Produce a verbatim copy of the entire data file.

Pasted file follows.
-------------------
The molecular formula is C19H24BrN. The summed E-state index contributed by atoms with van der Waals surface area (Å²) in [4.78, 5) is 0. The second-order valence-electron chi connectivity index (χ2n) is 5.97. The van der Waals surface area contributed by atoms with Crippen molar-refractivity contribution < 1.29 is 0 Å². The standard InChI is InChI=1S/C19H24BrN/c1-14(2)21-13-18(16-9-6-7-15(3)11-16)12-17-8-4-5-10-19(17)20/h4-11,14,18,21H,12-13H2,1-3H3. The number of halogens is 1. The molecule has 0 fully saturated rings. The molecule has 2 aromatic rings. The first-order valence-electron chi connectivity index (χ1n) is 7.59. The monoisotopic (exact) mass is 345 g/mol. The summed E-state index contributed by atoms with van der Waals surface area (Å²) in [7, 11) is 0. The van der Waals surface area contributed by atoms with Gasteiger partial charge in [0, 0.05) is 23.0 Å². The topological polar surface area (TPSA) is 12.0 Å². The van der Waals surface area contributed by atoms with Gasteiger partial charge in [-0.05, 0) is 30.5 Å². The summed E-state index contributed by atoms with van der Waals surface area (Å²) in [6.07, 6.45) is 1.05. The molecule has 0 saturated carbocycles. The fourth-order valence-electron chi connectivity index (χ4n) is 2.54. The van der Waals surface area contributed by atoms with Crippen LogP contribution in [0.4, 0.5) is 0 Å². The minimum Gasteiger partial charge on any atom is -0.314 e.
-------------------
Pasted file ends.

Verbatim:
The molecular formula is C19H24BrN. The summed E-state index contributed by atoms with van der Waals surface area (Å²) in [4.78, 5) is 0. The second-order valence-electron chi connectivity index (χ2n) is 5.97. The van der Waals surface area contributed by atoms with Crippen molar-refractivity contribution < 1.29 is 0 Å². The standard InChI is InChI=1S/C19H24BrN/c1-14(2)21-13-18(16-9-6-7-15(3)11-16)12-17-8-4-5-10-19(17)20/h4-11,14,18,21H,12-13H2,1-3H3. The number of halogens is 1. The molecule has 0 fully saturated rings. The molecule has 2 aromatic rings. The first-order valence-electron chi connectivity index (χ1n) is 7.59. The monoisotopic (exact) mass is 345 g/mol. The summed E-state index contributed by atoms with van der Waals surface area (Å²) in [7, 11) is 0. The van der Waals surface area contributed by atoms with Gasteiger partial charge in [0, 0.05) is 23.0 Å². The topological polar surface area (TPSA) is 12.0 Å². The van der Waals surface area contributed by atoms with Gasteiger partial charge in [-0.05, 0) is 30.5 Å². The summed E-state index contributed by atoms with van der Waals surface area (Å²) in [6.07, 6.45) is 1.05. The molecule has 0 saturated carbocycles. The fourth-order valence-electron chi connectivity index (χ4n) is 2.54. The van der Waals surface area contributed by atoms with Crippen LogP contribution in [0.4, 0.5) is 0 Å². The minimum Gasteiger partial charge on any atom is -0.314 e.